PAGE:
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PTPRC overexpression predicts a poor prognosis in pediatric acute myeloid leukemia and is correlated with immune cell infiltration
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  • Gaili Guo,
  • Qianpeng Li,
  • Chunpu Li,
  • Ping Li,
  • Dongmei Guo
Gaili Guo
New Century International Children’s Hospital
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Qianpeng Li
Weifang People's Hospital
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Chunpu Li
Taian City Central Hospital
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Ping Li
Dezhou People's Hospital
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Dongmei Guo
Taian City Central Hospital

Corresponding Author:[email protected]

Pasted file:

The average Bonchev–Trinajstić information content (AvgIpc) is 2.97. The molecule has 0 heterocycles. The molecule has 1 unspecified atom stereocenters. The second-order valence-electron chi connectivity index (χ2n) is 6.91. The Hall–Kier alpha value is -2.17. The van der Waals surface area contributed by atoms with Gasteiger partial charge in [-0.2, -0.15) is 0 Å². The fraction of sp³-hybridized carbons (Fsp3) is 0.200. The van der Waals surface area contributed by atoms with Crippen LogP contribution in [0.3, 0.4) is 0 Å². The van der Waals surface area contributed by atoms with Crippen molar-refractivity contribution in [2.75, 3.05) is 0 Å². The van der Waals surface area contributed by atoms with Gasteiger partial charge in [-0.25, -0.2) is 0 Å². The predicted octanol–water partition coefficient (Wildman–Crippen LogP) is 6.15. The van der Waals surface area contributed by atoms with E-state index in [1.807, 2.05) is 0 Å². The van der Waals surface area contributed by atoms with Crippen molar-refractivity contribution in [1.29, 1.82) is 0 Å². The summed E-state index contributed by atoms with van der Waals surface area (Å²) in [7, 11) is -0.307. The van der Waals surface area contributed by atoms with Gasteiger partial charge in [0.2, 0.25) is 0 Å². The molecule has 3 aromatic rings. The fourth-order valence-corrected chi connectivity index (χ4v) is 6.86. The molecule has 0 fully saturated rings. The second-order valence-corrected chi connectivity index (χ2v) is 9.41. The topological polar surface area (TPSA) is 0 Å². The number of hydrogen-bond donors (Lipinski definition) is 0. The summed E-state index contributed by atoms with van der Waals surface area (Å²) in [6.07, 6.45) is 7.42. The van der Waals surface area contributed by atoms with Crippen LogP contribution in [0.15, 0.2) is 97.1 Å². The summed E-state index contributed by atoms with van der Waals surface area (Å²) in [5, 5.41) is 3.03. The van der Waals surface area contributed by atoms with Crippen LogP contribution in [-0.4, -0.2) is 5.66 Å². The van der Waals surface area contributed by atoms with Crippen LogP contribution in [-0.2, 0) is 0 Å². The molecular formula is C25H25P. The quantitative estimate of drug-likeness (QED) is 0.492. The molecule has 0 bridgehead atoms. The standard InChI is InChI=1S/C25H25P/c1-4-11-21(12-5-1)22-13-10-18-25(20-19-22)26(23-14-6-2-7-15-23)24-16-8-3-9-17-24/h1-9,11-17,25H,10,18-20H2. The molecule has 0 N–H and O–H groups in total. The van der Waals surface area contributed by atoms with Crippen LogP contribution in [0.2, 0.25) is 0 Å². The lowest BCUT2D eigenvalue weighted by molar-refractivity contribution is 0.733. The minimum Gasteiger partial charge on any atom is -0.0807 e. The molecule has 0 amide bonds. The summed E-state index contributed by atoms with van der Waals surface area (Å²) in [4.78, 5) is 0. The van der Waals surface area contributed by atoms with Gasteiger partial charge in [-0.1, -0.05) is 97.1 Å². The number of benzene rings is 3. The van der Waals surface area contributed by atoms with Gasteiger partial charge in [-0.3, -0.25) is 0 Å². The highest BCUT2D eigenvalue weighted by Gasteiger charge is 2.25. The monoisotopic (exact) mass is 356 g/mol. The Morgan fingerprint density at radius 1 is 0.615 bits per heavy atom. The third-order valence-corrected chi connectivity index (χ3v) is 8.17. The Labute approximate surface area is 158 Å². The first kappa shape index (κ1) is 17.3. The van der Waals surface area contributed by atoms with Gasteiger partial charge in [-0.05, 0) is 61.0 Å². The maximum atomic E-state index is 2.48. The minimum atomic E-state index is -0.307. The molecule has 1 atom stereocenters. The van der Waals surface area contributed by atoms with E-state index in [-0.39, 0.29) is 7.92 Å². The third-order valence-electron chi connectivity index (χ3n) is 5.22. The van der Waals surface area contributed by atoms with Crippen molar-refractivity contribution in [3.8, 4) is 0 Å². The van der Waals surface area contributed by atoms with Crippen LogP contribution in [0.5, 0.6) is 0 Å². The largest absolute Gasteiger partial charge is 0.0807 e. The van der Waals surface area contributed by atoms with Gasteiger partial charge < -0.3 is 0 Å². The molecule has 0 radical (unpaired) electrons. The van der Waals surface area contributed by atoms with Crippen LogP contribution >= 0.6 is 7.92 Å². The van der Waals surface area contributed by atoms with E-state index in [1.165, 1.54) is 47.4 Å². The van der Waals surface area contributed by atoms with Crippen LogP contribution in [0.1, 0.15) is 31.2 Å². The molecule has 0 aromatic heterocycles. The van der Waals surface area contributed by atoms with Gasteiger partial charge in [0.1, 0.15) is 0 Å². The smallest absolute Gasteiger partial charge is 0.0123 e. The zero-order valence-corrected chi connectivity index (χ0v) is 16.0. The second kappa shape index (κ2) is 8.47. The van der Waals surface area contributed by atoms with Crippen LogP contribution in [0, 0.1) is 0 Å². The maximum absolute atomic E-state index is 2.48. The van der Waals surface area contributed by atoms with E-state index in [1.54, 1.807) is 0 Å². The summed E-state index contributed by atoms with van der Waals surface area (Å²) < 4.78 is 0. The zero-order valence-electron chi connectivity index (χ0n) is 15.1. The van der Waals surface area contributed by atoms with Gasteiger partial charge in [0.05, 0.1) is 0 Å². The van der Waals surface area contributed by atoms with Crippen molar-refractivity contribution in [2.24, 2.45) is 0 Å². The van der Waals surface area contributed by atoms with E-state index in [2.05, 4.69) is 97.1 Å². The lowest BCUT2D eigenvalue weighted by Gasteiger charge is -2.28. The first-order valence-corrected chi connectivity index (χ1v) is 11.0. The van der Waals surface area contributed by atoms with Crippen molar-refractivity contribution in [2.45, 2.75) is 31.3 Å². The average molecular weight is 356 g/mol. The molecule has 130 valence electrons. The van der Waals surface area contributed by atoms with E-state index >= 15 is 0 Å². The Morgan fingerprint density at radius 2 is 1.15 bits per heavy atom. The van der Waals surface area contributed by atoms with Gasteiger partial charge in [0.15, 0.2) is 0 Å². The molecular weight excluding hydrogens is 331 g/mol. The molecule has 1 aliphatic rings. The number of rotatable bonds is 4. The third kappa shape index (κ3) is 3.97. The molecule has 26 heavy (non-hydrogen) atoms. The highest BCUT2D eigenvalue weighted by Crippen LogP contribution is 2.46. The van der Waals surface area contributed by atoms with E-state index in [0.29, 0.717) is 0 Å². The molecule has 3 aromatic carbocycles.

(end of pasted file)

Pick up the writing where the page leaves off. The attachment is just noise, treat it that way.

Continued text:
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Background:Acute myeloid leukemia (AML) is a molecularly heterogeneous disease that accounts for approximately 25% of childhood leukemia cases. In this study, we purposed to identify survival-associated genes in pediatric AML patients and investigate potential immunotherapy targets. Methods: After retrieving and processing the data from Gene Expression Omnibus (GEO) web resource, we determined hub genes in AML by the differentially expressed genes (DEGs) assessment and the weighted correlation network analysis (WGCNA). The prognostic significance of the hub gene was further evaluated with the Kaplan-Meier survival based on TARGET dataset. GO (Gene Ontology) and KEGG (Kyoto Encyclopedia of Genes and Genomes) analyses of DEGs were performed. Then, via the CIBERSORT algorithm approach, we investigate the association between the key gene and the infiltration levels of tumor-infiltrating immune cells. Results: High PTPRC expression was linked to a worse overall survival rate (p<0.001) in 287 pediatric AML patients. Risk subgroup analysis showed similar results in low and high risk group, respectively (p=0.007; p=0.013). Meanwhile, multivariate analysis indicated that high PTPRC expression was an independent favorable prognostic factor for overall survival (p=0.04, HR=1.24, 95% CI=1.01-1.5). Moreover, the immune infiltration assessment results demonstrated that the expression of PTPRC level was significantly correlated with invading levels of activated dendritic cells (p<0.001). Conclusion: Overexpression of PTPRC indicates poor prognosis, and its expression level is correlated with invading levels of activated dendritic cells. PTPRC could be a promising immunotherapy target for pediatric AML.